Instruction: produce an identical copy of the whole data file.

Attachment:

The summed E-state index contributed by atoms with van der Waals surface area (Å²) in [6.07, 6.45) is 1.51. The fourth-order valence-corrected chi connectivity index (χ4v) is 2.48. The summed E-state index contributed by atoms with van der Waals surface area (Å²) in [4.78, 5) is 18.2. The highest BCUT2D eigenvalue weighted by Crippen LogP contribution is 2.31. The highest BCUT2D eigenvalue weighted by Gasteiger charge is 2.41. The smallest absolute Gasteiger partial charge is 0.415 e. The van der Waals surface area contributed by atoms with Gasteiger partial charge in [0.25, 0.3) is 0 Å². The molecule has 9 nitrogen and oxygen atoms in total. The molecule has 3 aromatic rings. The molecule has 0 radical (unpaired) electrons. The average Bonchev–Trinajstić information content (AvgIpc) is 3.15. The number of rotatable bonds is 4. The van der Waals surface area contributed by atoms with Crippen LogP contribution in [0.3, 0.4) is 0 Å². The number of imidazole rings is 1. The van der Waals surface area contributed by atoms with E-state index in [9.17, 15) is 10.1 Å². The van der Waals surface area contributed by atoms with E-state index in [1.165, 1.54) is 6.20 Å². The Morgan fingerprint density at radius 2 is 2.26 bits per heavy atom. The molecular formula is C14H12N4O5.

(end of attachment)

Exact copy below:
The summed E-state index contributed by atoms with van der Waals surface area (Å²) in [6.07, 6.45) is 1.51. The fourth-order valence-corrected chi connectivity index (χ4v) is 2.48. The summed E-state index contributed by atoms with van der Waals surface area (Å²) in [4.78, 5) is 18.2. The highest BCUT2D eigenvalue weighted by Crippen LogP contribution is 2.31. The highest BCUT2D eigenvalue weighted by Gasteiger charge is 2.41. The smallest absolute Gasteiger partial charge is 0.415 e. The van der Waals surface area contributed by atoms with Gasteiger partial charge in [0.25, 0.3) is 0 Å². The molecule has 9 nitrogen and oxygen atoms in total. The molecule has 3 aromatic rings. The molecule has 0 radical (unpaired) electrons. The average Bonchev–Trinajstić information content (AvgIpc) is 3.15. The number of rotatable bonds is 4. The van der Waals surface area contributed by atoms with Crippen LogP contribution in [0.3, 0.4) is 0 Å². The number of imidazole rings is 1. The van der Waals surface area contributed by atoms with E-state index in [9.17, 15) is 10.1 Å². The van der Waals surface area contributed by atoms with E-state index in [1.165, 1.54) is 6.20 Å². The Morgan fingerprint density at radius 2 is 2.26 bits per heavy atom. The molecular formula is C14H12N4O5.